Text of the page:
Coronavirus: United Kingdom, facing worst recession on record, sees GDP drop 20.4% in Q2

The UK has seen its economy, hit by the coronavirus crisis, suffer a "record" contraction of 20.4% in the second quarter, and is officially facing its worst recession on record, agency figures show National Statistics (ONS), published Wednesday 12 August. 
Economists consider that a country enters a technical recession when it accumulates two consecutive quarters of contraction in its economy. According to the ONS, most of the contraction, which began to be felt in March, occurred in April, an entire month of containment and almost total cessation of activity in the country, which saw production collapsed by 20%.

With a very early recovery in construction sites and manufacturing activity, gross domestic product (GDP) rebounded in May by 2.4% (revised figure), followed by an acceleration in June (+8.7 %) thanks in particular to the reopening of all shops. This is the biggest contraction in the UK economy since the ONS began these quarterly statistics in 1955, he said…

SEPAQ closes its territory

After closing its service centers, shelters and accommodation, SEPAQ finally decided to ban access to its territory, starting Saturday morning. "In the context of the evolution of COVID-19, we want to leave as few employees as possible on the territory, ie only priority and essential employees," said Simon Boivin, spokesperson for SEPAQ.

SEPAQ closes its territory

At the beginning of the week, the SEPAQ had decided to close its infrastructure, but to leave the territory accessible. "If you come hiking with your own snowshoes, there is no problem," said Mr. Boivin.

Certain risky activities were prohibited, such as ice climbing. The cross-country ski trails were not maintained. However, there were miles and miles of snowshoe trails for hikers who needed a breath of fresh air to get through the crisis.


"It has been found that leaving access to the land has led to high traffic in some parks," said Simon Boivin on Friday.

To comply vigorously with the instruction not to favor large gatherings and as a safety measure both for our employees and for customers, we have closed access to the parks.

Simon Boivin, SEPAQ spokesperson

He added that free access to the parks could encourage people to travel between regions. "People from Montreal could decide to go to Orford or people from Quebec could plan an outing to Charlevoix," said Mr. Boivin. However, the Prime Minister and Mr. Horacio Arruda asked us to stay in our region. "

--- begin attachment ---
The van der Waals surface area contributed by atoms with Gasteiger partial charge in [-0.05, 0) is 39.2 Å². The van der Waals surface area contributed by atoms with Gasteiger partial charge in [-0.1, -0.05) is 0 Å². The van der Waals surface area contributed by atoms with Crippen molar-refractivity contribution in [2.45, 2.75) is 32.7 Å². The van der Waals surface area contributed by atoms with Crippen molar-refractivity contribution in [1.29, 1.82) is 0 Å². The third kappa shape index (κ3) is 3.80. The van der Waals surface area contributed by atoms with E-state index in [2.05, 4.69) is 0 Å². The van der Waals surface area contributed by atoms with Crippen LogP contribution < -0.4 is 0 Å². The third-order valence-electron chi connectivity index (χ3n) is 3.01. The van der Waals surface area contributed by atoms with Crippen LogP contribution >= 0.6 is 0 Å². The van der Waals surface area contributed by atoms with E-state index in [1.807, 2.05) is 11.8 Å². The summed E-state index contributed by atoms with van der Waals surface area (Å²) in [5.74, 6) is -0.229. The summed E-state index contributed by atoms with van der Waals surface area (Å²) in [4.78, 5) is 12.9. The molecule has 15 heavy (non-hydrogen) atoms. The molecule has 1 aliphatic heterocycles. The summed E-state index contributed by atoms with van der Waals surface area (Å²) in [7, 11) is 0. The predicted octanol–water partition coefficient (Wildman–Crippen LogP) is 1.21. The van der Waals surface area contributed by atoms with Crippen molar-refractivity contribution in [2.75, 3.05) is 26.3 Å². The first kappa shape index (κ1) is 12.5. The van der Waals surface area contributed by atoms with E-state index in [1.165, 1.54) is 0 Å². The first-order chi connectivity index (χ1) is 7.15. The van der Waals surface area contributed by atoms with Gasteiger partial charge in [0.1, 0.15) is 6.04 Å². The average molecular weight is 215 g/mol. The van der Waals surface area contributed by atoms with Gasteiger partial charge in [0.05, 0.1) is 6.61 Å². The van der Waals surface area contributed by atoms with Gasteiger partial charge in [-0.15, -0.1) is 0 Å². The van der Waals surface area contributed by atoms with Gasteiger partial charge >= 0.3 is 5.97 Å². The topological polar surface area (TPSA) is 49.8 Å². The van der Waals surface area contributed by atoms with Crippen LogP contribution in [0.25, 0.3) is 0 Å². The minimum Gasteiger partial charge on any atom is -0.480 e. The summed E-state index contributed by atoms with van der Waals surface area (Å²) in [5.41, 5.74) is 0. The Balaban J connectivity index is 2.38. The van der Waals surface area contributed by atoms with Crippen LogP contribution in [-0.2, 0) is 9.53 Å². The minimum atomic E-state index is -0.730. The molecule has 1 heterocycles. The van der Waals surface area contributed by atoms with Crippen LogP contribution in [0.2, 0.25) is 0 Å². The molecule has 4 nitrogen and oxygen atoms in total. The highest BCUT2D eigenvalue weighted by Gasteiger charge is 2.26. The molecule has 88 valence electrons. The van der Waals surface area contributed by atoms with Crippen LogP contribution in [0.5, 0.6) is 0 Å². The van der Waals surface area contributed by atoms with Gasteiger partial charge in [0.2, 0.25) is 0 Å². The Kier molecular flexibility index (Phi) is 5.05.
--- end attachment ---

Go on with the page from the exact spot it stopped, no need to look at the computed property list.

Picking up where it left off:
The SEPAQ has planned a relaxation of the cancellation and modification rules for its accommodation. However, she reminded that it is still possible to make reservations for activities and accommodation in spring and summer.

SEPAQ had taken preliminary measures last week to limit the spread of COVID-19. In particular, it had closed its equipment rental counters.

Several regional parks and private centers have adopted measures similar to those of the SEPAQ, that is, closing buildings, but maintaining access to the territory. This is the case in particular of the Bras-du-Nord valley, the Montagne du Diable park and the Mauricie park. At the Sutton natural environment park, the small reception cabin has been closed and hikers have free access to the trails.

At Val-Morin - Val-David Regional Park, buildings and shelters have been closed and access is restricted to residents. Everyone is reminded to keep their distance and avoid crowds.

At Domaine St-Bernard and Gatineau Park, we obviously closed the buildings, but we hoped to continue to maintain the cross-country ski trails as long as the weather permits.

For its part, the Le P’tit Train du Nord linear park intends to continue to maintain tracks “from time to time” to keep the site safe. The park reminds, however, that it is not advisable to circulate in large groups.

However, the situation is changing rapidly and it would be better to consult the websites of the various parks. Some parks and centers have decided to completely close their territory, such as the Gault reserve (Mont Saint-Hilaire), the Montmorency forest, the Coupée mountain, the Mont-Ham regional park and the Rivière-du-Nord regional park. .